Retirement Lifestyle:Working as a team

Horse Team Collecting Maple Sap in March 1975

Image by foroyar22 via Flickr

I’ve created a monster!

For a long time around the Carlson household, I had it easy. My wife was busy with her projects leaving me to fuss and bluster about doing my own things and getting wild and crazy in our retirement. Truth was, I had my head stuck in my own projects and wasn’t making much headway.

Well last month my wife got focused. “We are in a rut!” she tells me. “I need some excitement.”

Since then, we’ve been skydiving, horseback riding and Friday we are making another day trip to San Francisco. In the past, I’ve used my wife an an excuse for not doing more. I told myself it was difficult to get her moving.  Maybe that was justified then but no longer. If there is any anchor around here, it’s me.

It’s no longer all about me. 

I’m always the smug one that tries to look superior whatever the discussion. But I am seldom the leader of the pack pushing the envelope and making it happen. I don’t like to be called out as a poser but that is exactly what my wife is doing (in a nice way of course). I like to think I’m spontaneous and quick to act. The truth is that I want lots of information before I can get myself moving. It make me uncomfortable to be pushed which is probably why I dither rather than taking action.

 Life is fast and furious.

So lately with my wife’s pressure, we’ve been doing rather than thinking.  Truthfully acting quickly doesn’t seem to cause any problems and it definitely saves time.  What has happened recently to us is that we are now working as a team. My wife is pushing me to overcome my weaknesses as I do the same for her. Short term, it’s darn annoying. Long term, we are going to do more and enjoy the journey. I hate being pushed but, like a mule, I do move when you get my attention.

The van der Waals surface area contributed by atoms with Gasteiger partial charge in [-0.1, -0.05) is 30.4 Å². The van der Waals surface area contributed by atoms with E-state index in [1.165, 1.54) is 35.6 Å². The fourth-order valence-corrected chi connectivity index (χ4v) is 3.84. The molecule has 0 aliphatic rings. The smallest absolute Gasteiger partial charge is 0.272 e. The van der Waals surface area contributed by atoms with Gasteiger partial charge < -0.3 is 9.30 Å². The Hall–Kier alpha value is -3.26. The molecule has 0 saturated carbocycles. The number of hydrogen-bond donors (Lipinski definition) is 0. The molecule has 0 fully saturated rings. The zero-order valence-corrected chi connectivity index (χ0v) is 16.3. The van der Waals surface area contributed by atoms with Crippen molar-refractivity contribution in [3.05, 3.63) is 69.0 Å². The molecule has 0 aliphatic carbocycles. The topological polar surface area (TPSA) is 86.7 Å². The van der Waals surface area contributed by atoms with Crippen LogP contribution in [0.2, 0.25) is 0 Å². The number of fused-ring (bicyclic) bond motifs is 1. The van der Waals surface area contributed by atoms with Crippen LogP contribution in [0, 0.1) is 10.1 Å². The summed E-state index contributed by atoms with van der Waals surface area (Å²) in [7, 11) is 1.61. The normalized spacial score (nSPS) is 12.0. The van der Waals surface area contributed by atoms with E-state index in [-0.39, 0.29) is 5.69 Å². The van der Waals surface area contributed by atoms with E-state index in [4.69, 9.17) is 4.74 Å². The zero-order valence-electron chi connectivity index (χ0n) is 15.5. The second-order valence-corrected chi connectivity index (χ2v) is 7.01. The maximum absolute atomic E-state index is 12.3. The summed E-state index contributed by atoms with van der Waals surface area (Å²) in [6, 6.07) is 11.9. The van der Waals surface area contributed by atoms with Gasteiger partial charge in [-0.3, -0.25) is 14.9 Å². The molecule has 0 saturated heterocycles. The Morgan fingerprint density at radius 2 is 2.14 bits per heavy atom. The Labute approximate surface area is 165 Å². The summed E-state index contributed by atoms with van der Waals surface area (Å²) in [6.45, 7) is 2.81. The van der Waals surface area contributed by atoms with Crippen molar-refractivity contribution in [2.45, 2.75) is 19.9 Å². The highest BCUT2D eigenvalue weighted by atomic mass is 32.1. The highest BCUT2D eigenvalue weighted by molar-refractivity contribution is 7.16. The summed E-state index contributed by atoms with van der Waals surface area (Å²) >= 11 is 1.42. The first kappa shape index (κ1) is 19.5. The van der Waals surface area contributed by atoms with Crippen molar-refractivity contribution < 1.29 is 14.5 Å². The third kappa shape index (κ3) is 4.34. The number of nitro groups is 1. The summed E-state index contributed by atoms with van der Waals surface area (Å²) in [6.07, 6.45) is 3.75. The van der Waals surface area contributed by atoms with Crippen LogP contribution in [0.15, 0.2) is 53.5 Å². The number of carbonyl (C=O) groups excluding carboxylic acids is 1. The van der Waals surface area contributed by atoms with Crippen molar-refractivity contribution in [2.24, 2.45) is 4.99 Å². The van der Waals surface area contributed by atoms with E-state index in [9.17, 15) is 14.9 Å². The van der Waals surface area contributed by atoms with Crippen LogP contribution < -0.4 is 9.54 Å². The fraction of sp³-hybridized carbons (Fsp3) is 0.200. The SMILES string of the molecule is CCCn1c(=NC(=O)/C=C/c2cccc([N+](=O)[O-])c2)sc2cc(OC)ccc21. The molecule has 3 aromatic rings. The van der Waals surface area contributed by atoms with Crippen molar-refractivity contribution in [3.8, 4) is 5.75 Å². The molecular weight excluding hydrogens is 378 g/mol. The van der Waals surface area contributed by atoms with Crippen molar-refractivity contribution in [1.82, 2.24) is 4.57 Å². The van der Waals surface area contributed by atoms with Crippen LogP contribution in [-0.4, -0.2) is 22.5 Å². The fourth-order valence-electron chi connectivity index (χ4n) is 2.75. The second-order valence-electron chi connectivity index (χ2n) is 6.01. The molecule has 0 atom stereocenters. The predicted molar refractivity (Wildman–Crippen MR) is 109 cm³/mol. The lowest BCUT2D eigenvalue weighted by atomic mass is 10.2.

Bottom line, my wife and I operating as a team will make our retirement better and richer than either of us following our own track separately. Those faults that I recognize in myself but can’t change get her attention and we are all better for it.

It’s all a process.

We are still coming to grips with working as a team. Neither of us has been much of a team player up to now, but we are leaning. It’s not always easy but the benefits are undeniable. Managing a retirement lifestyle can be a challenge whether you are single or a couple. Singles may lack motivation without a partner to urge them on and couples may reinforce inertia rather than change. If you are married, how do you see the teamwork. Are you a natural team or is it still a struggle to work together?

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{ 8 comments… add one }
  • hansi August 11, 2011, 4:37 am

    I got to say that I’m not very much into team sports, and the same goes for retirement. I do my thing (which is inferior, nasty and a waste of time) and the wife does hers (far more superior, moral and uplifting). Seems to work. I’m getting tired of being the driving force in the relationship. Seems like if anything happens, it’s because I make it happen. The wife’s job is to sit back and evaluate the job, and give appropriate corrective feed-back.